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Lean UX Canvas

The Lean UX Canvas was first ideated by Jeff Gothelf. There are a number of benefits of using the process including:
    1. Creating a customer-centric cross team facilitation tool.  
    2. Helping the team focus on 'Why' they are doing the work.  
    3. A recipe for teams to adopt agile.  
    4. Ensure learning takes place every iteration.  
    5. To expose gaps in the teams understanding. 
    6. Acts as a first step to shift the conversation from outputs to outcomes. 

We took the key learnings from the original lean UX canvas model and adapted it to the software process. Download your copy of the canvas using the form below.

Download the Lean UX Canvas

How to use the Canvas

1. Business problem

What problem does the business have that you're trying to solve?  

2. Business outcomes

How will you know you solved the business problem? What will you measure? (Hint: What will your users be doing differently if your solution works? Consider metrics that indicate customer success like average order value, time on site and retention rate)

3. Users

What types (personas) of users and customers should you focus on first? (Hint: Who buys the product or service? Who uses it? Who configures it?)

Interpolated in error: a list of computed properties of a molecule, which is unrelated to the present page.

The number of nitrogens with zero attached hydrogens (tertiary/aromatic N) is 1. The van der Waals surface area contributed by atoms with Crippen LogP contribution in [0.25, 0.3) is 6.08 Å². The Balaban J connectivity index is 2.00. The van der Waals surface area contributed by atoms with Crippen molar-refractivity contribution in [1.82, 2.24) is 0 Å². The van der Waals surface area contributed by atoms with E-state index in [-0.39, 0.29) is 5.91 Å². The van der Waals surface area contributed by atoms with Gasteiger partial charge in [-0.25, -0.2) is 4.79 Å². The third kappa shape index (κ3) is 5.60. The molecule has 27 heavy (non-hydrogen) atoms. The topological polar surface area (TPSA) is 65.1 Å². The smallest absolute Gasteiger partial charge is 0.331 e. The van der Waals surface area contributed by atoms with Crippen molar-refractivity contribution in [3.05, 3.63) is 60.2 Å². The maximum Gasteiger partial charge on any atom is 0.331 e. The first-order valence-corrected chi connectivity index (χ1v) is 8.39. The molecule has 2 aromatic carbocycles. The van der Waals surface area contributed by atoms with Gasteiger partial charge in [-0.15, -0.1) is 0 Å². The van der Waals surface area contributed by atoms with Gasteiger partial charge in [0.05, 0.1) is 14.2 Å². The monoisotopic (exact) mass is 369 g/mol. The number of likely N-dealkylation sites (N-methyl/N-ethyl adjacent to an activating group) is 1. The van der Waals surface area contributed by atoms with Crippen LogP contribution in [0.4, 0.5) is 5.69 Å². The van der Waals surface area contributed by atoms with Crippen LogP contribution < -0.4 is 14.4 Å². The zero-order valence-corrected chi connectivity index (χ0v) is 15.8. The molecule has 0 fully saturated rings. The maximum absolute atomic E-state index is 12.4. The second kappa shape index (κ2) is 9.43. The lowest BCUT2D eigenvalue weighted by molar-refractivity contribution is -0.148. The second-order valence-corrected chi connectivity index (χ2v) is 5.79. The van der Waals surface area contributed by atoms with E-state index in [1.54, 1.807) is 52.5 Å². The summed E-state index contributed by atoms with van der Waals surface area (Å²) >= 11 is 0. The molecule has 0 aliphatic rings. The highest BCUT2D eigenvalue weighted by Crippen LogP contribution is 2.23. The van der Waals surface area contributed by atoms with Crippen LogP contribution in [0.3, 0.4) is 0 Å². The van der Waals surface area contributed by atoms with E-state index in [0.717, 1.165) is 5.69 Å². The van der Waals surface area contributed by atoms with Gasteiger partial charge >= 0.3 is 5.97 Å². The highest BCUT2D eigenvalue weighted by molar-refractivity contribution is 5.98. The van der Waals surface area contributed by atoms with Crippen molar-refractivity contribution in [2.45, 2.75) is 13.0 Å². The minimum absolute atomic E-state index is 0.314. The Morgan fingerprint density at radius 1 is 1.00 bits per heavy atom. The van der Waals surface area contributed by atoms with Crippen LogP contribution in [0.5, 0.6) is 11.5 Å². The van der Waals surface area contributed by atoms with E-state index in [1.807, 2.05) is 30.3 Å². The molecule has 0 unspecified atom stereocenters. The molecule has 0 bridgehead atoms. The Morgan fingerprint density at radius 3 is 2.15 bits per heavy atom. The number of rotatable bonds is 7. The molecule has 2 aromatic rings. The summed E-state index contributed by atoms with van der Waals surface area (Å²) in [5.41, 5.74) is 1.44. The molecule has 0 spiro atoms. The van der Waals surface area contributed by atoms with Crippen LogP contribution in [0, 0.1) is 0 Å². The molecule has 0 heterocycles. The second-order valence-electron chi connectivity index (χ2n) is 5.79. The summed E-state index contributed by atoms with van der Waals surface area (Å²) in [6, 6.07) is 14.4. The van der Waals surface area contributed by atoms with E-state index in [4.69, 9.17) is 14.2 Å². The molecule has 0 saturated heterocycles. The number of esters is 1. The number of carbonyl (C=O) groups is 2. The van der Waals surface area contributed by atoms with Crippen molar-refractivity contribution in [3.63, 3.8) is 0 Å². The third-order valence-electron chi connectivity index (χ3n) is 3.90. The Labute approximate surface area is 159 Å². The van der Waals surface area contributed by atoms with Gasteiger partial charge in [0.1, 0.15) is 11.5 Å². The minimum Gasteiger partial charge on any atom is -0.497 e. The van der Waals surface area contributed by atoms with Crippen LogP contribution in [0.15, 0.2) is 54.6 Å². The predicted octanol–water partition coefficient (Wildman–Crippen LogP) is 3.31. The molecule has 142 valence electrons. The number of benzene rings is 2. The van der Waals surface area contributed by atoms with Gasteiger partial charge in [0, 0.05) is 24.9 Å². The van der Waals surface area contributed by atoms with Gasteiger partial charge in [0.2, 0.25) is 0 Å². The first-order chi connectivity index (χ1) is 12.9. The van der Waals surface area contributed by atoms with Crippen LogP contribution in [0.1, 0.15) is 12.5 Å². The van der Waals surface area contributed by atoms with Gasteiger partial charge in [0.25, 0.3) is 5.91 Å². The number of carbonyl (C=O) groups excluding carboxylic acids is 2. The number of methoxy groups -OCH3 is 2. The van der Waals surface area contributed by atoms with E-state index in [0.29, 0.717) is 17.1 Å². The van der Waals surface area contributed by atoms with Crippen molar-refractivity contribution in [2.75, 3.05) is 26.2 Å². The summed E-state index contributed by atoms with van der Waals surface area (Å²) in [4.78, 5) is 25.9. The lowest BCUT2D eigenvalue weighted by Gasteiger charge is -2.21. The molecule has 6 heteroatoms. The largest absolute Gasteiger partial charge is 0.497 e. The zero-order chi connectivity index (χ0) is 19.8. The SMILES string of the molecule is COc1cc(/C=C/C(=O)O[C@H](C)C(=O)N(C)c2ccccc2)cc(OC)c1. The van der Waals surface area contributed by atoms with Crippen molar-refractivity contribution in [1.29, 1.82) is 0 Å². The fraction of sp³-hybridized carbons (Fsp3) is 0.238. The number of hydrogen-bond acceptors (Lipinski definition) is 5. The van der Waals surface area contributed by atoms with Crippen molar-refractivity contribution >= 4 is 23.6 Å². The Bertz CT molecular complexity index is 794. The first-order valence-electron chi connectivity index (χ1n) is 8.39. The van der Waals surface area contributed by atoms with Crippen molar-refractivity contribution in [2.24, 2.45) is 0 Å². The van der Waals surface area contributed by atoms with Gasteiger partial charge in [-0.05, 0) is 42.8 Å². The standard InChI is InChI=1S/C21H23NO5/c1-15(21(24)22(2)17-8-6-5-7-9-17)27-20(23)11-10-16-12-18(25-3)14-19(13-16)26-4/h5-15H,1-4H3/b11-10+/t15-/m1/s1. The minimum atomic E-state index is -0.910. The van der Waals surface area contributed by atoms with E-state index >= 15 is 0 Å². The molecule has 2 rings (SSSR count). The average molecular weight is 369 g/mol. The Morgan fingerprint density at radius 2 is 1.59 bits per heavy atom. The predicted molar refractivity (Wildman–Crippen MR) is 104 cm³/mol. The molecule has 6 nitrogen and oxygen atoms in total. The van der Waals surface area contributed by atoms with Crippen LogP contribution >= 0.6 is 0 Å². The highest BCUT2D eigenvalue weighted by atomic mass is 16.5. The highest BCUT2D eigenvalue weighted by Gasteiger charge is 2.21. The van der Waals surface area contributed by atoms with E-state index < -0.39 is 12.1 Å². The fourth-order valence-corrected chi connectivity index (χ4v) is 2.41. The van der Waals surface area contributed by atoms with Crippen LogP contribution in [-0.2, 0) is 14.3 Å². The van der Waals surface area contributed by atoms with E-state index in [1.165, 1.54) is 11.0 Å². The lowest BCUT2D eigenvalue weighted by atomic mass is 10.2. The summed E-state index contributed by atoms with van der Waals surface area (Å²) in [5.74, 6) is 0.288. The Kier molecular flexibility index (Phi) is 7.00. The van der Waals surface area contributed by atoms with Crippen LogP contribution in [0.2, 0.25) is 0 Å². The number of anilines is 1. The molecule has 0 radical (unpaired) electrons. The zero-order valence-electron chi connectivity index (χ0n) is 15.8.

4. User outcomes & benefits

Why would your users seek out your product? What benefit would they gain from using it? What behaviour change can you observe that tells you they've achieved their goal?

5. Solutions

What can you make that will solve your business problem and meet the needs of your customers at the same time? List product, feature or enhancement ideas here. 

6. Hypotheses

List out any assumptions this project is making in order to succeed.

7. What's the most important thing you need to learn first

Identify the riskiest assumption/hypothesis that exists right now. It may be something that will cause the product to fail if it's wrong. (Hint: Focus on the risks to value, rather than feasibility). 

8. What's the least amount of work to learn the most important thing?

Brainstorm experiments to validate whether your riskiest assumption is true of false.

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